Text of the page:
- Users. And here’s your target audience, people who should be interested in your product’s idea. It’s vital for any company to know who their customers are, what pains they have, and what they think about new products/services.
Don’t try to save money on research. It’s better to get a big picture of the market by spending more than suffer from significant losses after the product’s launch.
2. Plan the Product
Once you collect the necessary information, it’s time to start the planning phase. Focus on this: Who are your users? How does your product solve their problems? Why should they be interested in your idea? It’s a good practice to map the user flow. Imagine the solution, think how a regular client will interact with it, which buttons he/she will press to meet their goals, etc.
For example, if you’re creating a ticket booking service, imagine a tourist. This user will start from entering the destination info, setting the dates, etc. Then, he/she will compare offers and choose the most lucrative one. The final stage will be the booking procedure itself when the customer enters personal details and pays for tickets. That’s it, you need only basic functions.
3. List the Core Features
It may be challenging to limit your product’s functionality to core features only. Thus, list all the features first. Usually, we include them in categories:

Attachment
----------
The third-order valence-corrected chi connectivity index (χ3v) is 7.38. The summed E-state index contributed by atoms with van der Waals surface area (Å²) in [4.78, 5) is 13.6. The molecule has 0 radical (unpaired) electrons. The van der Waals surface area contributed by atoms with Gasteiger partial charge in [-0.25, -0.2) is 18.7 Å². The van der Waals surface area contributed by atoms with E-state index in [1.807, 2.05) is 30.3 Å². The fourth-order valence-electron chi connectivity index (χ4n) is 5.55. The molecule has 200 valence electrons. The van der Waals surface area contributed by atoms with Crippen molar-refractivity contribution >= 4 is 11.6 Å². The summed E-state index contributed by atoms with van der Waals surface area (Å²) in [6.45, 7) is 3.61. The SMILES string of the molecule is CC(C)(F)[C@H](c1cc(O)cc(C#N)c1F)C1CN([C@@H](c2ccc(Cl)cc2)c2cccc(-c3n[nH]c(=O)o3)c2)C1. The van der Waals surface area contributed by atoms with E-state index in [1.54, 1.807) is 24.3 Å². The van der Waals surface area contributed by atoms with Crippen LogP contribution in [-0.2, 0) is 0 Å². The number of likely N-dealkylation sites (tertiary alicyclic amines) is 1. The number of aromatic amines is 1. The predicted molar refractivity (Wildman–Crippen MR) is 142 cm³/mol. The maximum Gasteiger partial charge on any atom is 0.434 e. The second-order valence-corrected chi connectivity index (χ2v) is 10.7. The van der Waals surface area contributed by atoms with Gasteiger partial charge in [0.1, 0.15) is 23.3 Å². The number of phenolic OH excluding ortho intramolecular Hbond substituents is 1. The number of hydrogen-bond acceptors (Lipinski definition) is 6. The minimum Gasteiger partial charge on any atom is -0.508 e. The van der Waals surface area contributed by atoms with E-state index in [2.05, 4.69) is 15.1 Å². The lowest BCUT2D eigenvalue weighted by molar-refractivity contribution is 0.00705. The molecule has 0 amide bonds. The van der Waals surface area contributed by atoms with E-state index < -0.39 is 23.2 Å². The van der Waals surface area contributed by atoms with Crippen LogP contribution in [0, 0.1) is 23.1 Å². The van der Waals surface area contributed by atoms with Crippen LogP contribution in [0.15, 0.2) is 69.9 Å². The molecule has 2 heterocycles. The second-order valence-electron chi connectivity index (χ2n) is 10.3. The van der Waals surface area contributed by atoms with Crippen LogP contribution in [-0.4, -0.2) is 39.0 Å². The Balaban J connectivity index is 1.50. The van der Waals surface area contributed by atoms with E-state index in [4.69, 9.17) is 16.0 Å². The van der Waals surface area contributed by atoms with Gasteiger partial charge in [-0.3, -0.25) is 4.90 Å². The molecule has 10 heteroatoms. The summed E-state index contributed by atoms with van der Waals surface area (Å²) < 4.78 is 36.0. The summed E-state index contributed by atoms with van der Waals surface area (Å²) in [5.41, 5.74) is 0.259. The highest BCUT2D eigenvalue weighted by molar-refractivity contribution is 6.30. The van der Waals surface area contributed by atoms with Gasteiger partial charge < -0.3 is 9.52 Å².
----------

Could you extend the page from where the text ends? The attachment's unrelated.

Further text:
Then, divide all your features by the user flow stages defined in the previous step. Prioritize them according to this list. Finally, leave only the must-haves in each user action category. Following our previous example, you will need one tool for customer trip info, one tool for offer comparison, and one tool for booking.
4. Build Your MVP and Launch It
Once the structure is ready, proceed with the development followed by testing and launch phases. The fact that you are developing an MVP doesn’t mean that you should launch a poorly-executed product. It should be a product that works properly and is easy-to-get. Yes, it comes with only core features but these features should fulfill all the main user demands.
You may stick to the following launch roadmap or invent your own:
- Pre-alpha — quality assurance and testing that reveals core issues.
- Alpha — access for one limited group like friends who check the functionality.
- Beta — access for all users or the selected group from the target audience.
- Release — full access for all customers.
5. Analyze Again
For each launch phase, from pre-alpha to release, collect feedback from all target groups: developers, test engineers, users. Process this information to find out which areas you should improve, which features are redundant, and which ones are missing. Focus on perfect quality instead of feature-rich solutions. Remember that you will be able to upgrade the product later but it’s critical to set the highest quality standard as early as possible.
MVP concepts are widely used in various industries. They may have different names like feasibility study or market test but their nature is similar. With an MVP, you can figure out whether your idea has any chances for success or not. The initial expenses for MVP development are simply incomparable with the potential losses from the not demanded product.